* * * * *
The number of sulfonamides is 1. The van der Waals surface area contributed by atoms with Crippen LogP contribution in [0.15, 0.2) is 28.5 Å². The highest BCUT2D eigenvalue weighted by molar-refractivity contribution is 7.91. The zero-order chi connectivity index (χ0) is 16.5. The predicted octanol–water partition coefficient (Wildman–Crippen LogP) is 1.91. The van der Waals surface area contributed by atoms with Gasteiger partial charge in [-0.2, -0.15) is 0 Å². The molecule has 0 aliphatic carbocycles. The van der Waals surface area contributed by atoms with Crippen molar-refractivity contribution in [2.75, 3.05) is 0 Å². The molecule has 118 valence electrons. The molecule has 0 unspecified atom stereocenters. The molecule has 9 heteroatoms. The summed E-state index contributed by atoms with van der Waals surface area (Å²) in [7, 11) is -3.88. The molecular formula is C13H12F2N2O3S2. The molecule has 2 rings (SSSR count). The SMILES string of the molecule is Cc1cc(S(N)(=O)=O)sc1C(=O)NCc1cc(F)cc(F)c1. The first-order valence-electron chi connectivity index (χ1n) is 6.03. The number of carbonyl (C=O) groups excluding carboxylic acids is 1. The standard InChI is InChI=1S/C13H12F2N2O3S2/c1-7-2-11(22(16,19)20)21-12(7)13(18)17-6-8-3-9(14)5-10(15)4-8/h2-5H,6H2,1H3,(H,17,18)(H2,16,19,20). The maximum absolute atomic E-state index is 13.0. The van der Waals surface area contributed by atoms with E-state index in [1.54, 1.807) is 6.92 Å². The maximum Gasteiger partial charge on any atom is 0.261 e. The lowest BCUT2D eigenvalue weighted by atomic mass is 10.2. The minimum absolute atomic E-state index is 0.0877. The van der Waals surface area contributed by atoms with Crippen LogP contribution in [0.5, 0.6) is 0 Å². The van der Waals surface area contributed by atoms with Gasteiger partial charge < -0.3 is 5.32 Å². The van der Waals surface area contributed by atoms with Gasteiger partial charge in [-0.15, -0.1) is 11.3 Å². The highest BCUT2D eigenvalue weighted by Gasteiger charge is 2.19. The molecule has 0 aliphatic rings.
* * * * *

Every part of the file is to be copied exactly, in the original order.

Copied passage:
The number of sulfonamides is 1. The van der Waals surface area contributed by atoms with Crippen LogP contribution in [0.15, 0.2) is 28.5 Å². The highest BCUT2D eigenvalue weighted by molar-refractivity contribution is 7.91. The zero-order chi connectivity index (χ0) is 16.5. The predicted octanol–water partition coefficient (Wildman–Crippen LogP) is 1.91. The van der Waals surface area contributed by atoms with Gasteiger partial charge in [-0.2, -0.15) is 0 Å². The molecule has 0 aliphatic carbocycles. The van der Waals surface area contributed by atoms with Crippen molar-refractivity contribution in [2.75, 3.05) is 0 Å². The molecule has 118 valence electrons. The molecule has 0 unspecified atom stereocenters. The molecule has 9 heteroatoms. The summed E-state index contributed by atoms with van der Waals surface area (Å²) in [7, 11) is -3.88. The molecular formula is C13H12F2N2O3S2. The molecule has 2 rings (SSSR count). The SMILES string of the molecule is Cc1cc(S(N)(=O)=O)sc1C(=O)NCc1cc(F)cc(F)c1. The first-order valence-electron chi connectivity index (χ1n) is 6.03. The number of carbonyl (C=O) groups excluding carboxylic acids is 1. The standard InChI is InChI=1S/C13H12F2N2O3S2/c1-7-2-11(22(16,19)20)21-12(7)13(18)17-6-8-3-9(14)5-10(15)4-8/h2-5H,6H2,1H3,(H,17,18)(H2,16,19,20). The maximum absolute atomic E-state index is 13.0. The van der Waals surface area contributed by atoms with E-state index in [1.54, 1.807) is 6.92 Å². The maximum Gasteiger partial charge on any atom is 0.261 e. The lowest BCUT2D eigenvalue weighted by atomic mass is 10.2. The minimum absolute atomic E-state index is 0.0877. The van der Waals surface area contributed by atoms with Crippen LogP contribution in [0.5, 0.6) is 0 Å². The van der Waals surface area contributed by atoms with Gasteiger partial charge < -0.3 is 5.32 Å². The van der Waals surface area contributed by atoms with Gasteiger partial charge in [-0.15, -0.1) is 11.3 Å². The highest BCUT2D eigenvalue weighted by Gasteiger charge is 2.19. The molecule has 0 aliphatic rings.